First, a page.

He reacted by continuing to acquire more art scorned by many of the 'elite' of the day and by building in Lower Merion his own gallery to house his collection. So involved in and absorbed by his art was he that he personally decided on the precise positioning of each piece in the gallery which opened in 1925.

Barnes organized and ultimately directed his involvement with art and his collection through the Barnes Foundation and he directed that his collection must remain in its Merion home. Moreover it was a collection which was not open to the public per se. Access to it was strictly controlled by Barnes himself before his death, after which public access became the norm.

Skip ahead several decades. The pressure on the Foundation trustees had steadily mounted to make the Barnes collection far more accessible to a larger audience by moving it to Philadelphia, to the 'museum mile' along the Benjamin Franklin Parkway. By 2002 the Foundation board decided to relocate the collection.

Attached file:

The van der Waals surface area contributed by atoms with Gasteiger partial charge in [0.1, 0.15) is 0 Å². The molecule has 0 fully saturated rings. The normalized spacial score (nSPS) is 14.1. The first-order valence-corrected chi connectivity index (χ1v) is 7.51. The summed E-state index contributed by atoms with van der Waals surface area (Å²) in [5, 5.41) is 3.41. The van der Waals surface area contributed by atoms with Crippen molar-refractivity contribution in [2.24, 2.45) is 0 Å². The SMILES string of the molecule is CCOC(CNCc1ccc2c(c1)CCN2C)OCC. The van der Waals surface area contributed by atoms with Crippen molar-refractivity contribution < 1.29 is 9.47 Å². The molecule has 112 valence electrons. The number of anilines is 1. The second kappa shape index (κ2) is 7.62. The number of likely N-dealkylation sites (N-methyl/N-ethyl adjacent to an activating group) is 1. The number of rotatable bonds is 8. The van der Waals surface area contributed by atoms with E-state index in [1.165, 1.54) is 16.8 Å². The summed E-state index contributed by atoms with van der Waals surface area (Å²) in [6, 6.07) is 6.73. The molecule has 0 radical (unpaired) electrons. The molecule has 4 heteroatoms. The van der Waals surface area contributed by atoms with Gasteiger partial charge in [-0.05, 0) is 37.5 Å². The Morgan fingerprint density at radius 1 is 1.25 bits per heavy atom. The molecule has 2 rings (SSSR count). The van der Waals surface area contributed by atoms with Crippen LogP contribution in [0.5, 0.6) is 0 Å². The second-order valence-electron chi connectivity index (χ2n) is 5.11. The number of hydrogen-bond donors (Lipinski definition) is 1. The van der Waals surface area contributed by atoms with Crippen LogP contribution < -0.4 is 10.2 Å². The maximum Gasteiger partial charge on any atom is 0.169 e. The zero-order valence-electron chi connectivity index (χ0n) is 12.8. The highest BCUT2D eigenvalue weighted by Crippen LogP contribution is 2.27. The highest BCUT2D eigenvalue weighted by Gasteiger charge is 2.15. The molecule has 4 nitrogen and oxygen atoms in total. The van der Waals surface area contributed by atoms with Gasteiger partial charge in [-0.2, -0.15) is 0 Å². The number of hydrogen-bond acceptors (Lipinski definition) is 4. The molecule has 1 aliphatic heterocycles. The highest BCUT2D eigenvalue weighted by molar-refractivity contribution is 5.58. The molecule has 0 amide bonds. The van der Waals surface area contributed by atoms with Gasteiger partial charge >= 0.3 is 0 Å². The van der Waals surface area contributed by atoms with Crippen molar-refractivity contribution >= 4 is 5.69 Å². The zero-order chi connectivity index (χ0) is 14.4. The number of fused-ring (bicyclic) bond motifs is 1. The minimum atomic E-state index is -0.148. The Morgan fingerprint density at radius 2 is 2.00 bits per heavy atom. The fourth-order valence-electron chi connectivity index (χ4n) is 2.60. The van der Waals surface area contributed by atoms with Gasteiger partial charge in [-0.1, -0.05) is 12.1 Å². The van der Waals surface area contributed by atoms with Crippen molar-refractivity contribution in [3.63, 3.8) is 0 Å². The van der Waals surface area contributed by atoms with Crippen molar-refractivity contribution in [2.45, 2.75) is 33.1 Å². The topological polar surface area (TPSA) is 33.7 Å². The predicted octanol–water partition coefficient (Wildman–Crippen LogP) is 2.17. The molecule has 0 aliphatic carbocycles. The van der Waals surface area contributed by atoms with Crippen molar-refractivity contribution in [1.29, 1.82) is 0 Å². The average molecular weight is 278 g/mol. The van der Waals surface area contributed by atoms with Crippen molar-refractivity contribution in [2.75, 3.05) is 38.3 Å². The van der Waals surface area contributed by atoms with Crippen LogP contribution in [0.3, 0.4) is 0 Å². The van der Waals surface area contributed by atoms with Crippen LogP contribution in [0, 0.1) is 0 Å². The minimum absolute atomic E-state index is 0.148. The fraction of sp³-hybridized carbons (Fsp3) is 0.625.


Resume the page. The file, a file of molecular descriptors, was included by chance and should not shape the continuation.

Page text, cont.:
Some people remained opposed; indeed some sued (unsuccessfully) to stop it. But in May this year the new Barnes Foundation home in Philadelphia opened its doors to great praise, even from some sceptics. To a great extent I think this applause for the new building housing the collection was both predictable and justified.

The building is a stone clad, box-like structure with impressive atria designed by the architects Billie Tsien and Tod Williams. It is strikingly modern and stark on the outside as well as the inside public spaces. Within the museum there has been an impressive replication of the 23 rooms in which Barnes arranged and hung his collection in its former Merion home.

As architecture the new gallery does not put a song in my heart but it has been warmly greeted in all the critics' reviews I have read, as indeed has been the relocation of the Barnes collection to Philadelphia.

The prospective visitor to the new Barnes Foundation location who is unfamiliar with the eccentric Albert Barnes needs to understand that he personally determined the hanging of every piece in his collection and grouped pieces in what he called "ensembles". He frequently revisited the arrangements and reordered them but following his death the "ensembles' have remained frozen, rather like bees in amber.